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bio website mit.edu/~darij/www
location Karlsruhe (home), Munich (until summer 2011), Cambridge/MA (2011-)
age 26
visits member for 5 years, 8 months
seen 1 hour ago
I'm just here for asking stupid questions.

2d
comment Important formulas in Combinatorics
See Proposition 1.3.3 in van Leeuwen's www-math.univ-poitiers.fr/~maavl/pdf/foata-fest.pdf for the simplest proof of $( * )$. The simplicitly of this proof suggests that the RSK algorithm is actually deeper than $( * )$.
Aug
27
awarded  Nice Answer
Aug
25
comment Dickson/determinant type polynomial (updated)
I still don't get it.
Aug
25
comment Dickson/determinant type polynomial (updated)
Not sure I get your argument.
Aug
25
revised Arithmetic product of symmetric functions: why is it integral?
wrong copypaste due to linux console bug
Aug
24
awarded  co.combinatorics
Aug
23
answered Dickson/determinant type polynomial (updated)
Aug
23
revised Important formulas in Combinatorics
edited body
Aug
23
comment Dickson/determinant type polynomial (updated)
If $\ell=1$, then the determinant is $0$ (at least for $k \geq 2$) since all of the $\alpha_j$ are $1$. But $P_{k,\ell} = x_1 x_2 \cdots x_k$. Where am I going wrong?
Aug
23
comment Dickson/determinant type polynomial (updated)
The $a_i$ are all supposed to be in $\left\{0,1\right\}$, right?
Aug
22
comment Schubert calculus and Pieri's formula
@JasonStarr: The word "Schubert" appears only once in Fulton&Harris, and that's in a reference. You might be talking of Fulton? (Or you mean the combinatorial Pieri rule? But that's in many places.)
Aug
22
comment Trace of a Product of Finitely Many Matrices with Cosine Entry
The product is such that the first matrix is the one for $j=0$, etc.?
Aug
22
comment Schubert calculus and Pieri's formula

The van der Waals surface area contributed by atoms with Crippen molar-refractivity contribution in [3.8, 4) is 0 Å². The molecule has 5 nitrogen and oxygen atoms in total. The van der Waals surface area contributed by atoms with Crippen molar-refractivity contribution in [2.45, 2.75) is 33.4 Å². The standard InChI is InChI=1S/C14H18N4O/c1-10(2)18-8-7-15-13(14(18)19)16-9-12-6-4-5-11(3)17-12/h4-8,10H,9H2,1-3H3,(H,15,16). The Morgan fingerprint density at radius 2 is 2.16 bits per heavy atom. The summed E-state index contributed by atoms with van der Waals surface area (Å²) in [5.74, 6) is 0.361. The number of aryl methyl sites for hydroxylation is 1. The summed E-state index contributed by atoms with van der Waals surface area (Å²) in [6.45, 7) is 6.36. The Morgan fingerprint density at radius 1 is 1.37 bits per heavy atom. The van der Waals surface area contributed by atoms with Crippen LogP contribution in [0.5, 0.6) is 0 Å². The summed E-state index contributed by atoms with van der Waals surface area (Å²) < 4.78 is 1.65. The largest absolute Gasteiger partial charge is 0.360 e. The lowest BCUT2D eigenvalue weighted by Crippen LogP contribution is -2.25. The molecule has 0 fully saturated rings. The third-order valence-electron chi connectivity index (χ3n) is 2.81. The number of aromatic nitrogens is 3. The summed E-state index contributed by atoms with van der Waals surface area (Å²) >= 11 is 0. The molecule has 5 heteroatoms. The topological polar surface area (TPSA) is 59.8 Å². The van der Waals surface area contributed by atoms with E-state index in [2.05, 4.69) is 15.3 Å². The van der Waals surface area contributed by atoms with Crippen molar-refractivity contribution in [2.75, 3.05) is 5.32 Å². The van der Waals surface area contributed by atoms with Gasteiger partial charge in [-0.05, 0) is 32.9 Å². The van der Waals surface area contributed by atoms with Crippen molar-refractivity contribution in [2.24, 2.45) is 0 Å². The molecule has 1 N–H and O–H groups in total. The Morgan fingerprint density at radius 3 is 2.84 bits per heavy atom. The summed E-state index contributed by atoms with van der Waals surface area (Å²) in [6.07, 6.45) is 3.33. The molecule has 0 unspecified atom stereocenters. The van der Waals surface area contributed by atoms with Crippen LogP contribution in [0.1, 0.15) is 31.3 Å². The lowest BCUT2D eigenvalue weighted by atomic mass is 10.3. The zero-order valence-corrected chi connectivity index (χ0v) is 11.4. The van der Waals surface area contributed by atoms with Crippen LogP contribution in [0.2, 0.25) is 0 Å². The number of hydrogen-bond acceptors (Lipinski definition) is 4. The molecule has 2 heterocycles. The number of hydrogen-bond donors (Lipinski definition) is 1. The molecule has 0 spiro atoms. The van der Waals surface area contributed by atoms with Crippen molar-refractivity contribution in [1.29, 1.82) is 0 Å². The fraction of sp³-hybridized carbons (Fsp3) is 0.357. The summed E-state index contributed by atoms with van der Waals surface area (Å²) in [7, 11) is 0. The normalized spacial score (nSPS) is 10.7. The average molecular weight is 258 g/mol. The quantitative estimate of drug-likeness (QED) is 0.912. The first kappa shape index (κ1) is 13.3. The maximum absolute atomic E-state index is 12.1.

I don't know the notations involved (what is a special Schubert cycle?), but I suspect that Fulton's Young tableaux (Chapter 10 particularly) is an introduction into this.
Aug
20
comment Important formulas in Combinatorics
@მამუკაჯიბლაძე: If this interpretation is what I think it is (with physical interpretations, I can never tell), then it is well-known under the names "edge sequences", "Maya diagrams" and others (the "abacus" usually stands for the edge sequence subdivided into length-$p$ blocks); see §2 in van Leeuwen's wwwmathlabo.univ-poitiers.fr/~maavl/pdf/edgeseqs.pdf .
Aug
20
comment Important formulas in Combinatorics
@GilKalai: Shouldn't your $L^-(G)$ rather be some kind of reduced incidence matrix? Otherwise it looks like you're getting the square of $\kappa(G)$.
Aug
20
comment Examples of unexpected mathematical images
Abelian sandpile model on a square grid, to be more precise. See other grids at math.cmu.edu/~wes/sandgallery.html .
Aug
20
comment Examples of unexpected mathematical images
This is neat, but probably needs a couple of qualifications: (1) The apparent randomness in the picture is due to the centers of the circles being chosen at random (there is no deterministic chaos here), and (2) the concentric circles are (as far as I can tell) just an artistic way to make the various regions easier to distinguish from each other.
Aug
19
comment Important formulas in Combinatorics
Ah, I forgot the Eulerian form -- that's nice (though probably a case of Möbius inversion?).
Aug
19
comment The Matrix-Tree Theorem without the matrix
There is a minor flaw in the argument: The directed graph in which $i$ points at $\alpha\left(i\right)$ will not always consist of a collection of cycles and a tree rooted at $n$. It will consist of a collection of cycles and some arcs from vertices outside this collection to vertices lying either outside or inside it. These latter arcs might not always form a tree rooted at $n$; they will form a forest whose roots are the vertices of the cycles and $n$. I think the proof is not hard to fix, though.
Aug
19
revised The Matrix-Tree Theorem without the matrix
trees don't have cycles